Governor dips her finger in water policy

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By Sherry Robinson

Rain and snow drenched our thirsty state and a heavy sky promised more as I sat down to write about William deBuys, the governor, and our water decisions.
Rain is a stage in what deBuys calls the “hydro-illogical cycle.” Drought raises awareness, which accelerates into concern and panic; rain then dampens concern and leads to apathy. We need to work on water all the time, he says, and not just when it’s dry.
New Mexico “will have to live as a state within its water means,” deBuys said during a recent talk before the New Mexico Humanities Council, and that means “some people will lose water.”
The author of “A Great Aridness: Climate Change and the Future of the Southwest” is not a fan of New Mexico water laws and their basis in prior appropriation, or who got there first. The concept of prior appropriation served in our agricultural past, but no longer reflect the realities of today. deBuys (pronounced deBWEES) would like a legal or regulatory framework under which users share the pain in the same way acequias parcel out water during dry years.
Drought, he said, is different from other disasters. In a flood or hurricane, everyone’s in the same boat and they pull together. “With drought, we don’t know when it begins or when it ends, which leaves lots of time to reflect on the deficiencies of your neighbors. Drought drives people apart,” he said.
He predicts the movement of water from agriculture to municipalities and industry and urges state policymakers to work out the mechanisms in advance.
The governor announced last week that she wants to concentrate 60 percent of next year’s capital spending on water projects, including $112 million for water infrastructure in communities that ran out of water this year. Another of her priorities is improving water supply reliability through dams and forest restoration.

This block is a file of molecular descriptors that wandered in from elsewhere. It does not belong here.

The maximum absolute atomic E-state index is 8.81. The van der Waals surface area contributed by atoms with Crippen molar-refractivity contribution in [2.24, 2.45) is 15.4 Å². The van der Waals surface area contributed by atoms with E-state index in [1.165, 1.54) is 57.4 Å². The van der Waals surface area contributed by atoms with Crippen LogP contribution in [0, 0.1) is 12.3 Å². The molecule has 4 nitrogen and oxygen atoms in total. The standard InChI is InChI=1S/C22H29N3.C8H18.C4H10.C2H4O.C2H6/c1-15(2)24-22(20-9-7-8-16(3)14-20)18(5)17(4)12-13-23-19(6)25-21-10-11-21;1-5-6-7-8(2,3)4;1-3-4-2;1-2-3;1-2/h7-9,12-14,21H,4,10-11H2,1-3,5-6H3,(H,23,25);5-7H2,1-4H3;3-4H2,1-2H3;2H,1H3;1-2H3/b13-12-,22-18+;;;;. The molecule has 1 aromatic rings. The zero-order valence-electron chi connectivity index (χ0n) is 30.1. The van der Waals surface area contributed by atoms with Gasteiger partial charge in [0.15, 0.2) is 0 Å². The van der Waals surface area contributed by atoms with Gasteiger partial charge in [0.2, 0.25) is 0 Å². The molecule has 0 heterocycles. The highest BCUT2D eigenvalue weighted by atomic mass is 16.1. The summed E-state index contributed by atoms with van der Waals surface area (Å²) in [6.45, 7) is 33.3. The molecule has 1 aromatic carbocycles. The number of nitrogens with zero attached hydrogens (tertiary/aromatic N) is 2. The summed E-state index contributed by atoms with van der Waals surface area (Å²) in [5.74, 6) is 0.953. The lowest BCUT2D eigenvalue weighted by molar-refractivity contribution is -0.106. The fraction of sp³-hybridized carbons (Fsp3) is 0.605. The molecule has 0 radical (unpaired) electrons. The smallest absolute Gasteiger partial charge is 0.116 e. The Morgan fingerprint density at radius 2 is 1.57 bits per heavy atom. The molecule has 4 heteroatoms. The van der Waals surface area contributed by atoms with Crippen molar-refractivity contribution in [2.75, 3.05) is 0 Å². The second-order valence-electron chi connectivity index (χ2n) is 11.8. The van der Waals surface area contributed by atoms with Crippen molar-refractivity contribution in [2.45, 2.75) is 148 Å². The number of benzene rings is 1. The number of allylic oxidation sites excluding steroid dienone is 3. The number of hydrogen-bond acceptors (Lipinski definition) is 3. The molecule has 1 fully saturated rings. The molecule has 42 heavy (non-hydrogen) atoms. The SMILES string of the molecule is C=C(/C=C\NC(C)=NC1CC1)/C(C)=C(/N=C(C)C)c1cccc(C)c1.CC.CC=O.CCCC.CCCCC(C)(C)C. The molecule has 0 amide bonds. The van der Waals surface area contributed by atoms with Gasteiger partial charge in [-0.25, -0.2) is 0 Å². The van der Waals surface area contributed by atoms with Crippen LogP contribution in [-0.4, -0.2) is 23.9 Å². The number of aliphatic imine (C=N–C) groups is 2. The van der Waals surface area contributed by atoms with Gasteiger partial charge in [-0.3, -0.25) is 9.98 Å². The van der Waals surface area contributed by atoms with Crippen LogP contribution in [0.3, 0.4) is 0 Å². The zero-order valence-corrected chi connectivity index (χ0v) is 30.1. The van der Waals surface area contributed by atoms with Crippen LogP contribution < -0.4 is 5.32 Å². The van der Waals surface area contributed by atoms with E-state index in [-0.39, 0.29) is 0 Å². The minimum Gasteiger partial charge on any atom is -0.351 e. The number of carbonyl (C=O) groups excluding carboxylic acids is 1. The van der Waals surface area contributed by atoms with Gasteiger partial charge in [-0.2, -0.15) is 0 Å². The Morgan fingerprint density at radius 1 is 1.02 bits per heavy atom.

These warm and fuzzy measures are likely to find support in the Legislature, but then lawmakers submit similar bills year after year. It would be nice to see the governor do some heavier lifting on water issues.
During the last session, Sen. Majority Leader Michael Sanchez, D-Belen, called water “the sleeper issue” of the session. Legislators introduced dozens of water bills, but few made it to the governor’s desk; of those that did, most were about project funding or water quality.
A successful few bills addressed policy: prohibiting watershed district members from detaching their land from the district if the land contributes to the district’s purpose (HB 448); requiring landowners who sell irrigation rights from their property to acquire new water rights if they subdivide instead of drilling domestic wells (SB 479); requiring a water permit before final plat approval of a subdivision of 10 or more houses (SB 480).
In the heavy-lifting category, any bill that called for planning failed, and yet participants in New Mexico First’s Centennial Town Hall ranked water planning first on their list of priorities. Planning is always high on the list of water experts. Sen. John Arthur Smith, D-Deming, who, as chairman of the Senate Finance Committee, is most often heard to say no to measures he thinks the state can’t afford, asked for $400,000 to update the state’s 16 regional water plans. Even the influential Smith couldn’t keep the bill afloat.
One intriguing bill, SB 482, would have funded a study of water supply and demand by a working group of climatologists, hydrologists, demographers, and economists from UNM, NMSU, and New Mexico Tech. The goal was to predict impacts for the next 20 years and boil that down to a list of five to ten greatest vulnerabilities.
“We will never solve water issues in New Mexico,” deBuys said. “We will always struggle.” But we can manage the struggle.